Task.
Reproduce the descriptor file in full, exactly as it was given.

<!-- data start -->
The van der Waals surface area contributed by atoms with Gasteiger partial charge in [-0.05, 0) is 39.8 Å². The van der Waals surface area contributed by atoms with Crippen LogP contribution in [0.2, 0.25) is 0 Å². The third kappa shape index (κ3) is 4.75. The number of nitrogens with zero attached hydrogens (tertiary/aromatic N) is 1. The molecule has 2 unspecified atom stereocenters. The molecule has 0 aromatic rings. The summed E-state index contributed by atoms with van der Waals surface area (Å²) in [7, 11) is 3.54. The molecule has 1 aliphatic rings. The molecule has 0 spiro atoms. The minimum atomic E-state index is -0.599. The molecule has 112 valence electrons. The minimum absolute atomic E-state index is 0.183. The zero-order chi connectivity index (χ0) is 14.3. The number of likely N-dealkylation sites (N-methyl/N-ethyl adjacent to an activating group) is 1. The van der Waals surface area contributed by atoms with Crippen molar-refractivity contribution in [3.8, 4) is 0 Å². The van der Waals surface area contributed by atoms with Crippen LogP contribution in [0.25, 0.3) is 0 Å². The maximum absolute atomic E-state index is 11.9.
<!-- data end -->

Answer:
The van der Waals surface area contributed by atoms with Gasteiger partial charge in [-0.05, 0) is 39.8 Å². The van der Waals surface area contributed by atoms with Crippen LogP contribution in [0.2, 0.25) is 0 Å². The third kappa shape index (κ3) is 4.75. The number of nitrogens with zero attached hydrogens (tertiary/aromatic N) is 1. The molecule has 2 unspecified atom stereocenters. The molecule has 0 aromatic rings. The summed E-state index contributed by atoms with van der Waals surface area (Å²) in [7, 11) is 3.54. The molecule has 1 aliphatic rings. The molecule has 0 spiro atoms. The minimum atomic E-state index is -0.599. The molecule has 112 valence electrons. The minimum absolute atomic E-state index is 0.183. The zero-order chi connectivity index (χ0) is 14.3. The number of likely N-dealkylation sites (N-methyl/N-ethyl adjacent to an activating group) is 1. The van der Waals surface area contributed by atoms with Crippen molar-refractivity contribution in [3.8, 4) is 0 Å². The van der Waals surface area contributed by atoms with Crippen LogP contribution in [0.25, 0.3) is 0 Å². The maximum absolute atomic E-state index is 11.9.